• What do we want them to do/feel after consuming this content?
  • How will we leverage and amplify this content to make that happen?

These questions may sometimes reveal that original research is not even the best bet for your purpose. For instance, said Linn, if you want to showcase product benefits, use case studies instead. If you want to understand consumer behaviour instead of consumer beliefs, rely on user data instead because surveys tell us what people think, not what they actually do. Beliefs and attitudes are not the same as actions and behaviour.

Key takeaway: Approach original research as a high-value content project. Start by asking the same questions you would ask before embarking on any new long-form piece of anchor content.

2. Who Will Run the Project? The Right Team

While original research will no doubt be helmed by the content marketing team, Linn suggested the project team should consist of roles such as:

  • A content strategist who will define the audience, the purpose and the narrative and help create a compelling story around the findings in a way the audience finds interesting.
  • A data analysis expert who can help ensure rigor in the research execution, data tabulation and interpretation for statistical significance and accuracy.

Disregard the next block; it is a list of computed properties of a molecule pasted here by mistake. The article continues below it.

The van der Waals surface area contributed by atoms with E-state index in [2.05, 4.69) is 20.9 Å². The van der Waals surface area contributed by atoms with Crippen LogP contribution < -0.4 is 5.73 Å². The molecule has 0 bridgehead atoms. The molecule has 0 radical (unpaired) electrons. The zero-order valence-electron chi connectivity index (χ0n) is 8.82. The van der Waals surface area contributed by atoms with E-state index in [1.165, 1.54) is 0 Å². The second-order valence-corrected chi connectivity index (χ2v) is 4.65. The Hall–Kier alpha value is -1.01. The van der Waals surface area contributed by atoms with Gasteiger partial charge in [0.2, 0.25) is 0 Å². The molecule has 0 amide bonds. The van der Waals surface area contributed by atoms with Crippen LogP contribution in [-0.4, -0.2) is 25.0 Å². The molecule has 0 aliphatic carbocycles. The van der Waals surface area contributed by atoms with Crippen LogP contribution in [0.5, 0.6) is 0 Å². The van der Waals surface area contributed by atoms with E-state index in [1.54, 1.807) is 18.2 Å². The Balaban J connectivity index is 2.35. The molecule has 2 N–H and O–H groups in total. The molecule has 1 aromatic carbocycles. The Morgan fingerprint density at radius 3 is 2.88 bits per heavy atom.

• An amplification expert who can create and execute the promotion, distribution and content repurposing plan for the research to derive the maximum reach and visibility.

These resources can be expensive and hard to come by, especially for smaller teams. Teams seeking to establish credibility in new markets where they are relatively unknown may also need additional support. In these cases, third parties such as research agencies, consulting firms or industry publications can help design and execute the project, said Kimmel. People trust the editorial quality and integrity that comes from credible media companies, she added, and the brand benefits from the halo effect.

Key takeaway: Choose to commission, sponsor or co-publish research with a third-party partner, or do it in-house based on available resources and your goal, be it lead generation, building brand credibility, entering a new market or thought leadership.

3. What Story Do You Want to Tell? The Right Narrative

For original research to succeed as compelling content, you need both — the data and the story — to come together in a concrete and cohesive way. But at its core, the content you generate with original research is really a compelling story validated with data.